I have seen many missionary presentations, but there is one that will always stand out to me. One Sunday night, Di and I visited a church where a missionary family was presenting their mission. They had almost finished deputation and were departing for their field. Their message and testimonies were polished. They shared the blessings of deputation. At the end of the presentation, the husband and wife sang “Spirit of God, Descend Upon My Heart,” with fervency and joyful tears. The congregation was moved by their zeal.
If I had seen the same presentation a year earlier, I would not have given it much thought. But my situation had recently changed. At that time, Di and I were living in the US and applying to join a mission agency. If we were approved, we would soon begin raising support. So we were no longer casual spectators — we were prospective missionaries with many questions. As I considered that night’s dramatic presentation, I wondered: “What are we getting ourselves into?”
Generally, deputation is the process of appointing someone to act for the needs of another. When a missionary family is “on deputation,” they are presenting the spiritual needs of another people or country to fellow believers. Churches may then decide to “deputise” or appoint that missionary family to go and reach those people for Christ. When the appointed family has sufficient financial support, they leave for their field of service. Another term for deputation is pre-field ministry, which helps to describe deputation as a time of special preparation.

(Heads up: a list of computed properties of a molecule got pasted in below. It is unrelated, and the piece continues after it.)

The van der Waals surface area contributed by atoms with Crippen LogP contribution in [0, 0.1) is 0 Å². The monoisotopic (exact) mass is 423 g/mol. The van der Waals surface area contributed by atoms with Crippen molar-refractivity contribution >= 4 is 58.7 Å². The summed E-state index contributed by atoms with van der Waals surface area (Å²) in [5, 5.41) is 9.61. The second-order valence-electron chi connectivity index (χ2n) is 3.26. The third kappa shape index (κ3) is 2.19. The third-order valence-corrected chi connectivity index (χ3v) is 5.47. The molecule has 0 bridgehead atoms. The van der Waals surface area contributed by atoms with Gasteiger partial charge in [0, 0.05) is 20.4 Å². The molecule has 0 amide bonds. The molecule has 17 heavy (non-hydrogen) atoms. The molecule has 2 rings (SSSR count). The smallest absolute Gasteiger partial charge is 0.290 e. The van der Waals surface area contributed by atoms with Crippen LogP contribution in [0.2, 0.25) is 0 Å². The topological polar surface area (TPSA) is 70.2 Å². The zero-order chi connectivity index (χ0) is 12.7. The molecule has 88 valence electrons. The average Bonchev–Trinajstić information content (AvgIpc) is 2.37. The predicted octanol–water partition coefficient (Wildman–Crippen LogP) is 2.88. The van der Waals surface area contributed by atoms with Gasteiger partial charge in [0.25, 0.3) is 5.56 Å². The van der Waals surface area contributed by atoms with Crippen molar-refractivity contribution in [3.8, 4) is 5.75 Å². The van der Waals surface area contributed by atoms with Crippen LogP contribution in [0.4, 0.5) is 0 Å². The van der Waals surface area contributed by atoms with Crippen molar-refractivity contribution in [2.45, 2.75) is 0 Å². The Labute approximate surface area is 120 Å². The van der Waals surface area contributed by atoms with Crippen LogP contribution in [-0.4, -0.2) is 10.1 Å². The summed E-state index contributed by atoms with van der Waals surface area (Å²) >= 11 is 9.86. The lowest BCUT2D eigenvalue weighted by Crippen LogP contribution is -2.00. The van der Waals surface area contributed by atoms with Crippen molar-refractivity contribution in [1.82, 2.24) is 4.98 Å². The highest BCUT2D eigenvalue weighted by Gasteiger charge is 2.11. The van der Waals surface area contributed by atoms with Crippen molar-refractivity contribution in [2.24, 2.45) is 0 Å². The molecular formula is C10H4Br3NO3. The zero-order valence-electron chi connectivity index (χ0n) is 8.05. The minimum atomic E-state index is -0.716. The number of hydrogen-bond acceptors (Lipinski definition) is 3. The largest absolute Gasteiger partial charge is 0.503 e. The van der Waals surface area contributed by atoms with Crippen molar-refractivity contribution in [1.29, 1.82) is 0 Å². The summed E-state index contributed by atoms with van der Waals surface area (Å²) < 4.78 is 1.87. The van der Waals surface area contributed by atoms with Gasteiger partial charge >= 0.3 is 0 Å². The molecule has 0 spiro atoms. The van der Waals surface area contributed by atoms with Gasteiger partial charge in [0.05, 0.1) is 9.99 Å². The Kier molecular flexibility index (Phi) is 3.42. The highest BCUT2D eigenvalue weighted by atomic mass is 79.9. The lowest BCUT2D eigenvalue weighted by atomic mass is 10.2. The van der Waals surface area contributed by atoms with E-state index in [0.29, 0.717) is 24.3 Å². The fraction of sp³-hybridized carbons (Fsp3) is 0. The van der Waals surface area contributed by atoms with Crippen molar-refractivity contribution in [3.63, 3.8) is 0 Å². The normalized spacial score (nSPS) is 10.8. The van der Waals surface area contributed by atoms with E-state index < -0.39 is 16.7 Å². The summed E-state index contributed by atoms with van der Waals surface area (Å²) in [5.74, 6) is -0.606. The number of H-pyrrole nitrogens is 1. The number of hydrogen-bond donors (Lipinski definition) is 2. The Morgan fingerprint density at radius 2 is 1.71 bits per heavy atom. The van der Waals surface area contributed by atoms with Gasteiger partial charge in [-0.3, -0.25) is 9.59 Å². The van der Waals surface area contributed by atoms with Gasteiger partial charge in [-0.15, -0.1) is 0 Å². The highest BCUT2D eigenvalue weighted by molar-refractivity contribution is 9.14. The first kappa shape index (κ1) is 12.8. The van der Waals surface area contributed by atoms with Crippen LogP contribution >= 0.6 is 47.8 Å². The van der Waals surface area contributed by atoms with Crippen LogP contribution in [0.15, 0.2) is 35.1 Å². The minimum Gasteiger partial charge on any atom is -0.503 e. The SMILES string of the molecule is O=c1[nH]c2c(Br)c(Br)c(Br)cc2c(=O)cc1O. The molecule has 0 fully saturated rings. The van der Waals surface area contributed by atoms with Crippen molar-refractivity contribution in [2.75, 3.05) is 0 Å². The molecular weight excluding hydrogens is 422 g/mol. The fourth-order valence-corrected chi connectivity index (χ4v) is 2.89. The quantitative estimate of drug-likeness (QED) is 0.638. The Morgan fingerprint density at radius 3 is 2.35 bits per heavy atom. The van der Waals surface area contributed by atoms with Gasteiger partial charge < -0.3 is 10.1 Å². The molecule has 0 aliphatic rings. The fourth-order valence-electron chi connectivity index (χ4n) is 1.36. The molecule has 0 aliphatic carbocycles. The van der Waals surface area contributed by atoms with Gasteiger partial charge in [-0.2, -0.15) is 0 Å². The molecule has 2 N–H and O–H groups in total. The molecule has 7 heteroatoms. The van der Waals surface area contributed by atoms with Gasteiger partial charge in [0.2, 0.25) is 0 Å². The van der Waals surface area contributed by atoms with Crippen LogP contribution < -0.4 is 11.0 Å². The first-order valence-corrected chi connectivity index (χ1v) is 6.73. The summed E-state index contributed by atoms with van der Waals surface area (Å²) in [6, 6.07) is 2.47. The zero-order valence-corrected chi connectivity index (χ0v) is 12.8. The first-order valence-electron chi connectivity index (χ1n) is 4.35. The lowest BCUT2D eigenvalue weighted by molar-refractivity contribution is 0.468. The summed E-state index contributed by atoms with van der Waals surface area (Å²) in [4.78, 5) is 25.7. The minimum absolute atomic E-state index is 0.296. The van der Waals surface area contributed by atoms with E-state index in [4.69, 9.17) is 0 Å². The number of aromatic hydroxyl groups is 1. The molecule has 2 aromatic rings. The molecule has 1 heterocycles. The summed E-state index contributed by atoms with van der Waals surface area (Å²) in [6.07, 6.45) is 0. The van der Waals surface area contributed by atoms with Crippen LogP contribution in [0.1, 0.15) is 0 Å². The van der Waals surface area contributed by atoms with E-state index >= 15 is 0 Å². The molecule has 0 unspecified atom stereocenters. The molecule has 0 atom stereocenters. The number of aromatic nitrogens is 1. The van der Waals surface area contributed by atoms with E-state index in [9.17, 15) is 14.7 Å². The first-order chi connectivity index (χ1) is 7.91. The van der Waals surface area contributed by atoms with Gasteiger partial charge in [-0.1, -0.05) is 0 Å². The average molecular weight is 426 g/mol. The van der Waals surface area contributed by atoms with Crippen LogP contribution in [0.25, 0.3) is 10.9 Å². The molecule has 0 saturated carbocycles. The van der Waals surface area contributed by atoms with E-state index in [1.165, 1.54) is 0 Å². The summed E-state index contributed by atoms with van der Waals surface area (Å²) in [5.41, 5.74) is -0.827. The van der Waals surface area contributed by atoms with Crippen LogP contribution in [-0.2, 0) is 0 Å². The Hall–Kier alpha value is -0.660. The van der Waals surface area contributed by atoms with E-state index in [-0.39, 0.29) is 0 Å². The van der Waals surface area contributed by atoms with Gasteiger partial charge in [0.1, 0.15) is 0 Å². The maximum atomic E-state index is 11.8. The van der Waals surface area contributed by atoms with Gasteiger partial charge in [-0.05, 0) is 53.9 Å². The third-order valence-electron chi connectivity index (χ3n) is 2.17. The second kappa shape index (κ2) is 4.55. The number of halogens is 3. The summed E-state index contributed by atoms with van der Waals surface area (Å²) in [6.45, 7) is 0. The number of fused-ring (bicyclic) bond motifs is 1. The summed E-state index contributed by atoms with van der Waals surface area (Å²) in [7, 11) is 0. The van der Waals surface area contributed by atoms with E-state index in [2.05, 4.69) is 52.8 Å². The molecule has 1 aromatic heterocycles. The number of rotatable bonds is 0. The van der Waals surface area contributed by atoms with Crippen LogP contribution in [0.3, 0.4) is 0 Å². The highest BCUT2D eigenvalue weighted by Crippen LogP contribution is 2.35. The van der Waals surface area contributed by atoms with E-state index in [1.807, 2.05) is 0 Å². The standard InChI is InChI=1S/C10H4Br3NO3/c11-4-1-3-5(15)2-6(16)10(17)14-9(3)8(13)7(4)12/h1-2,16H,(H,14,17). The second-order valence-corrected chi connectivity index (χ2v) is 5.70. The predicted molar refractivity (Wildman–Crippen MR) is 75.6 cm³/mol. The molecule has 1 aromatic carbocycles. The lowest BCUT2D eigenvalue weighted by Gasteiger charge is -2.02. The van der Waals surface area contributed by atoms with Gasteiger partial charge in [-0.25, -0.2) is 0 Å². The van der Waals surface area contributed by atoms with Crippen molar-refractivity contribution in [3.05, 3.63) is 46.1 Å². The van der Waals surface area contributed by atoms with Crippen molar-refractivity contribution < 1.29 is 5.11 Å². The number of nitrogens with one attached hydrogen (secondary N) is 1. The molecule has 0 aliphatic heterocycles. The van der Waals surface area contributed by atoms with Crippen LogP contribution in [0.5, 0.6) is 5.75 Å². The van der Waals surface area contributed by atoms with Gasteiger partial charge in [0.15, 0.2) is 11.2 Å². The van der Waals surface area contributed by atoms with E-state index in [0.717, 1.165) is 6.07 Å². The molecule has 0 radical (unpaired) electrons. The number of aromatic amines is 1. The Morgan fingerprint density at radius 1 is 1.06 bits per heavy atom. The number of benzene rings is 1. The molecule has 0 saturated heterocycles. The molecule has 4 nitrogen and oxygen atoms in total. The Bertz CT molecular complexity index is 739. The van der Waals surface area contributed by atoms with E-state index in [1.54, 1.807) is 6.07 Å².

Before beginning pre-field ministry, I had privately felt deputation was an impossible mission because of the challenges of raising support from independent churches. One challenge is the upheaval: pre-field time usually involves changing jobs, selling house, and moving. It is normal for missionary candidates to travel to over 100 churches to present their mission, seeking support. Imagine visiting that many churches! Increased living by faith is another challenge. As a candidate makes the transition from regular employment to mission support, he is trusting that God will provide through sponsors, rather than directly through corporate paychecks for his labour. To be supported for ministry work is a privilege, but it also requires a healthy trust in the Provider.
Other difficulties include the struggle to schedule meetings with churches and the length of time needed to raise financial support. This last factor is the most ponderous. Spending two years (or more) to raise support seems so long. Many believers consider these realities of pre-field ministry and conclude that deputation is “not for me.”
Our pre-field experience
After careful consideration, advice, and prayer, Di and I determined to raise support in the US before serving the Lord in Australia. We joined a mission agency, Biblical Ministries Worldwide, and began deputation. As it turned out, our experience was not the typical pre-field experience. We did not need to travel extensively and spent more time with fewer churches. Eventually, God provided enough support through these churches and friends, so we could begin work in Sydney.